Silence again. The bugs started to chirp more as night moved in on them, the smoke rising from the chimney stack inside their family home as a fire burned in the hearth. Cap was about ready to call it a night and return inside, but their sister Betty surprised them both as she peeked her head out of the door, her eyes full of question as she searched the porch.

"Did that Yankee girl come back out'ere?"

Cap shared a confused look with Johnse. "Nah, we thought she was inside with you n' Ma?"

"She was, only, I went with Ma ta' the kitchen jus' fer a moment to fetch her a glass a' water. When I went back ta' give it ta' her, she wasn't there no more. Ma can't find her neither."

They didn't need any more prompting as they both ran into the house, looking for the girl. Levicy's face was stricken with panic, and Johnse went to calm her down while Cap went to search the bedrooms, walking straight past Roseanna McCoy at their kitchen table. For the moment their Pap was still with Uncle Jim, and they were all probably better for it without having to see Devil Anse's disapproving gaze while having Uncle Jim weigh in with his opinion. The man could be crude, and Cap suspected that their Ma didn't always like having him around.

The last room Cap checked was the girls, a place he hadn't entered since he was little when it wouldn't have been considered inappropriate. Hell, he hardly ever used his own bed anymore, instead just retiring wherever he was when the hour was late. Robert E. Hatfield probably liked that he had one less brother to share the room with now anyhow. According to his sister, the girls' bedroom had been the last place Clarice had been, and there was nothing unordinary about it as he peered inside.

"She'd been sittin' on the bed there," Betty said, hanging close to his side while she pointed. "Momma had jus' given 'er some water to wash her face off. She wasn't injured or nothin', n' I don't think she wanted no help."

Cap scoffed as he walked into the room towards the window. "Well unless she jumped from'ere, I don't see how she coulda left the house without me n' Johnse spottin' her."

"But she is," Betty insisted, following him into the room as she picked up a folded bundle on the bed. It was his jacket. "She's jus' gone Will."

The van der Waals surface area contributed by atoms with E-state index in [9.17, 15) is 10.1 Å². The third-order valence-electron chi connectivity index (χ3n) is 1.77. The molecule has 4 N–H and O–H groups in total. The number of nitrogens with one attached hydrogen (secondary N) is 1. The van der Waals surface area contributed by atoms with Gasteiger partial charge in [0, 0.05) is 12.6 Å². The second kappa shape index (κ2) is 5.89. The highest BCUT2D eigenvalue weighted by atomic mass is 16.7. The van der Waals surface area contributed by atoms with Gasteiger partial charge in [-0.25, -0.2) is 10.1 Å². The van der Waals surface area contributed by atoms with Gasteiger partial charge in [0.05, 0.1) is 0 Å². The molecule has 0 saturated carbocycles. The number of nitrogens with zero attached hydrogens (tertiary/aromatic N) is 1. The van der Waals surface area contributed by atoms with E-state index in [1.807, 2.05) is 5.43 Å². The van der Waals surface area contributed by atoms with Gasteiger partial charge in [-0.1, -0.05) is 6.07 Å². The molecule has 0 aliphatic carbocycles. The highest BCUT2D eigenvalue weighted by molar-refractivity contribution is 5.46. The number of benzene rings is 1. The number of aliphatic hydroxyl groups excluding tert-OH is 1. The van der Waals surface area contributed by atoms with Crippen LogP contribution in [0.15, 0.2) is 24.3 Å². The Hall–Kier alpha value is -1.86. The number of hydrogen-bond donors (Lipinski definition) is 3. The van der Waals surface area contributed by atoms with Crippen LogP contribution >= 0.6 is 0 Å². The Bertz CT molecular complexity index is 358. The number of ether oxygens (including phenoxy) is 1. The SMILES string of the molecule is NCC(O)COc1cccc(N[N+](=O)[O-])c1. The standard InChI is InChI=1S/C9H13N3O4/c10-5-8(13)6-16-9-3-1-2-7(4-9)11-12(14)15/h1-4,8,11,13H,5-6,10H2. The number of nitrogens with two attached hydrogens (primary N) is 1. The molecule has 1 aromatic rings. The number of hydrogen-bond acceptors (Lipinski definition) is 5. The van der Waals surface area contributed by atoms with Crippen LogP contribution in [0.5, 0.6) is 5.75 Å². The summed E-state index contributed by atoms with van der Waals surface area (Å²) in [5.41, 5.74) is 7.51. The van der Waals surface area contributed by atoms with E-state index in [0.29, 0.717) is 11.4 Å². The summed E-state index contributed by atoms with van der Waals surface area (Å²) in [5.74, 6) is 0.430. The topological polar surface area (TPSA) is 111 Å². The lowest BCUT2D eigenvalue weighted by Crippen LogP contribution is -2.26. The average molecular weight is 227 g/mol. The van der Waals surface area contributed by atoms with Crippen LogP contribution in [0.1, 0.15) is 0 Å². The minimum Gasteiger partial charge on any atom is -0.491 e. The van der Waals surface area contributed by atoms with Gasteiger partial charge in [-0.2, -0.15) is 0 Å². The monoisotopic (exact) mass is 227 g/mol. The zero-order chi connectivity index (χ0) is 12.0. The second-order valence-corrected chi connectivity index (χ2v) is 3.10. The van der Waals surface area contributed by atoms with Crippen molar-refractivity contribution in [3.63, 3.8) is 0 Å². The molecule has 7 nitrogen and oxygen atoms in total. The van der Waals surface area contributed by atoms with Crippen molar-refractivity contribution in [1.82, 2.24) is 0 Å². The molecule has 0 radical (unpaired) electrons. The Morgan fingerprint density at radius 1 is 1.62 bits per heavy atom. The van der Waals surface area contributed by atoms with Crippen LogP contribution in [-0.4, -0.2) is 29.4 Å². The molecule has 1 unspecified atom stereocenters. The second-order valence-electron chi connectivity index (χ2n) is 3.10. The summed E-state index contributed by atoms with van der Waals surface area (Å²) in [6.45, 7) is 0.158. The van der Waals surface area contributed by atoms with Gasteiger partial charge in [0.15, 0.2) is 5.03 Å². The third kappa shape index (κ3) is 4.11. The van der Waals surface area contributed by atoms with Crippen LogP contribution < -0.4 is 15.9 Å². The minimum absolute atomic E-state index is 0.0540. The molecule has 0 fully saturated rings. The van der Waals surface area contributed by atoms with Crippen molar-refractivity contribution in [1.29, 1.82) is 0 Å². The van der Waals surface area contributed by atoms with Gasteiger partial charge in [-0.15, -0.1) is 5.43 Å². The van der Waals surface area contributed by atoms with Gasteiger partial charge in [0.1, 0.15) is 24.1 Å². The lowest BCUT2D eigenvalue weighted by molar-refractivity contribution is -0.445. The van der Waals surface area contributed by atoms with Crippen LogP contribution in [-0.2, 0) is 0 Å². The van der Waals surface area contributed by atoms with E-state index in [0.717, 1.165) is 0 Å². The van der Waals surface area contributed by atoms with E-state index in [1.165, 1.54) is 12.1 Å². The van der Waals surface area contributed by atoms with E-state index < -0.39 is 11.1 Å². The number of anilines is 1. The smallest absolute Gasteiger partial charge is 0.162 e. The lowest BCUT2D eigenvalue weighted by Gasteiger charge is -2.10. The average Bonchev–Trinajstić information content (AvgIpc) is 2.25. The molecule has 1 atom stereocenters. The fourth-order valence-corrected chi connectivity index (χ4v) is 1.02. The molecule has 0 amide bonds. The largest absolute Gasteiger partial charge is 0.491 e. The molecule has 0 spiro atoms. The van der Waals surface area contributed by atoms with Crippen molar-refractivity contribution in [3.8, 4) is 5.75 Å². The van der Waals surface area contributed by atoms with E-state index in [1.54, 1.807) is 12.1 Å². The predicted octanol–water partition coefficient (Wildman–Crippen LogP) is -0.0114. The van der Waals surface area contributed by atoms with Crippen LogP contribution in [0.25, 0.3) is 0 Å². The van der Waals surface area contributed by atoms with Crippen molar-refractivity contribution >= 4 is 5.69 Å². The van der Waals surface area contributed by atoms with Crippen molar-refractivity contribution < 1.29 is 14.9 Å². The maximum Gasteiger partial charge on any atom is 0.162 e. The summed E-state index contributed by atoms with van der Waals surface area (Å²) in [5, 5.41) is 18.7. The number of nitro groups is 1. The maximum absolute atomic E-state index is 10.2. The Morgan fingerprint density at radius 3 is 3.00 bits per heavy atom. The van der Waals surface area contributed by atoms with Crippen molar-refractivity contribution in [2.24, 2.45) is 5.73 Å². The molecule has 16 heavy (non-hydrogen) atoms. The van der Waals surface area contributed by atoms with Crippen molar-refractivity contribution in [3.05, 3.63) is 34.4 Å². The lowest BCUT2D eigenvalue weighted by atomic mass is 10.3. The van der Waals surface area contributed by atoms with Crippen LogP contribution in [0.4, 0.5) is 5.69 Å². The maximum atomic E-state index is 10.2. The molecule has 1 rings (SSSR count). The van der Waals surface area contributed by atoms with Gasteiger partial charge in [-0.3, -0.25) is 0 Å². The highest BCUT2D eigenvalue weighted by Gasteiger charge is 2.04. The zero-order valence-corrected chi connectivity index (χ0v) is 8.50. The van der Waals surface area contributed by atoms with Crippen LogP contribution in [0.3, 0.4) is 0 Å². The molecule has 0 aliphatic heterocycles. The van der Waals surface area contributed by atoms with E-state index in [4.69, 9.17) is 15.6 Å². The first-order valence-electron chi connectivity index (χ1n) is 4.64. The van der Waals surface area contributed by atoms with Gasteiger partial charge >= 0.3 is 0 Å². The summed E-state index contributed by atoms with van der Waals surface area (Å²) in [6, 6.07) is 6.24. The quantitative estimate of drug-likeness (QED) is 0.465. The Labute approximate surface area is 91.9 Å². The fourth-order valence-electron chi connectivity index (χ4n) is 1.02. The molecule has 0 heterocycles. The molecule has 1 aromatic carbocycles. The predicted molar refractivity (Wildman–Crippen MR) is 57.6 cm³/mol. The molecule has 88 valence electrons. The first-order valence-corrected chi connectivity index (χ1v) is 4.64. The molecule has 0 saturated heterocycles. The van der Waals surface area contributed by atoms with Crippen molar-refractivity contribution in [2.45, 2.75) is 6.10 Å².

Cap stared at his jacket in his sister's arms, not wanting to touch it for reasons unknown. Johnse's breathing interrupted the silence as he stood in the doorway, his eyes searching the room until they landed on Will. "Did 'ya find'er?"

"She ain't here." said Cap.

"The Hell did she go?"

"Doesn't matter," Cap said finally, taking his jacket from Betty while he strode past Johnse. "She doesn't wanna be found, n' she never wanted ta' be here. Shoulda left her in those woods. Don't say nothin' ta' Pap unless Ma does first. It's her decision."

The house settled into silence again; only the dull thud of Cap's boots making noise against the wooden floors as he marched back outside to the porch. He sat down on the rocker—his Pap's chair—that Clarice had occupied not long ago. As he looked out to the treeline under the white moonlight, he wondered if he had dreamt her up. But…Johnse had seen her too, and his Ma and Betty. Hell, even the McCoy girl must have watched her entrance, so where had she vanished to? The thought disturbed him because he had gone out of his way to help her. She was like a willow tree, pale and flaking, and so small amongst a forest of giants. Maybe Cotton would have better luck after all, because he doubted if he'd be seeing her again anytime soon. Cap fell asleep outside, a restless feeling in his heart that the same creature from before was still stalking him in the dark, and it wasn't until the dawn came that he truly felt alone.

So, I could continue if the response is in favor of it. It would be a short fic, filled with mystery over these two New Yorkers living in close proximity. I have a desperate desire to write for Cotton too, so let me know in reviews or PM's if you want to see more!